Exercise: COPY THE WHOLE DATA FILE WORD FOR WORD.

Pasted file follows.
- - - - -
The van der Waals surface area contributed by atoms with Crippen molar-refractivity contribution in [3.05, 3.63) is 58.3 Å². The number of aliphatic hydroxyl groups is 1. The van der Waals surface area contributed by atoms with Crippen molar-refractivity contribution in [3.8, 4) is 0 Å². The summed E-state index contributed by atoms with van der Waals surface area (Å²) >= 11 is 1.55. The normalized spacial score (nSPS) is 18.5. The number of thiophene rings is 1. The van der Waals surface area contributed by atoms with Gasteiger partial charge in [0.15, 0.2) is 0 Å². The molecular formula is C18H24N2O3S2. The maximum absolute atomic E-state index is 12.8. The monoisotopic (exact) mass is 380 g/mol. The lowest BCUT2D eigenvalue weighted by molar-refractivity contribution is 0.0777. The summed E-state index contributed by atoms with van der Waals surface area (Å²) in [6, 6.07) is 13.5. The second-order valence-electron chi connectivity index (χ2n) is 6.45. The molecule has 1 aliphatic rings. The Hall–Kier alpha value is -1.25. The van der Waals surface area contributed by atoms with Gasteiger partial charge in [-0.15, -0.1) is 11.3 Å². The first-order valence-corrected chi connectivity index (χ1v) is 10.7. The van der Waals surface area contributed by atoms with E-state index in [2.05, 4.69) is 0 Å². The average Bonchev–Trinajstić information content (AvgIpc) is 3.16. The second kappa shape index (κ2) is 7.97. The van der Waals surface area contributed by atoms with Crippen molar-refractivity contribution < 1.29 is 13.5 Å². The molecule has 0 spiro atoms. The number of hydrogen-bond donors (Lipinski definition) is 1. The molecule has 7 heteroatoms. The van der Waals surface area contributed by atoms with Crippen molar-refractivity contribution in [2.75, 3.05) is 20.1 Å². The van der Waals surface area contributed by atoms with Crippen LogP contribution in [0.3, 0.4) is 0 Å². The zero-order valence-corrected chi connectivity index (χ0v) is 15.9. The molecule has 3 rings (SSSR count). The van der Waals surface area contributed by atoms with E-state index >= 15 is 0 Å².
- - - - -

The van der Waals surface area contributed by atoms with Crippen molar-refractivity contribution in [3.05, 3.63) is 58.3 Å². The number of aliphatic hydroxyl groups is 1. The van der Waals surface area contributed by atoms with Crippen molar-refractivity contribution in [3.8, 4) is 0 Å². The summed E-state index contributed by atoms with van der Waals surface area (Å²) >= 11 is 1.55. The normalized spacial score (nSPS) is 18.5. The number of thiophene rings is 1. The van der Waals surface area contributed by atoms with Gasteiger partial charge in [0.15, 0.2) is 0 Å². The molecular formula is C18H24N2O3S2. The maximum absolute atomic E-state index is 12.8. The monoisotopic (exact) mass is 380 g/mol. The lowest BCUT2D eigenvalue weighted by molar-refractivity contribution is 0.0777. The summed E-state index contributed by atoms with van der Waals surface area (Å²) in [6, 6.07) is 13.5. The second-order valence-electron chi connectivity index (χ2n) is 6.45. The molecule has 1 aliphatic rings. The Hall–Kier alpha value is -1.25. The van der Waals surface area contributed by atoms with Gasteiger partial charge in [-0.15, -0.1) is 11.3 Å². The first-order valence-corrected chi connectivity index (χ1v) is 10.7. The van der Waals surface area contributed by atoms with E-state index in [2.05, 4.69) is 0 Å². The average Bonchev–Trinajstić information content (AvgIpc) is 3.16. The second kappa shape index (κ2) is 7.97. The van der Waals surface area contributed by atoms with Crippen molar-refractivity contribution < 1.29 is 13.5 Å². The molecule has 0 spiro atoms. The number of hydrogen-bond donors (Lipinski definition) is 1. The molecule has 7 heteroatoms. The van der Waals surface area contributed by atoms with Crippen molar-refractivity contribution in [2.75, 3.05) is 20.1 Å². The van der Waals surface area contributed by atoms with Crippen LogP contribution in [0.3, 0.4) is 0 Å². The zero-order valence-corrected chi connectivity index (χ0v) is 15.9. The molecule has 3 rings (SSSR count). The van der Waals surface area contributed by atoms with E-state index >= 15 is 0 Å².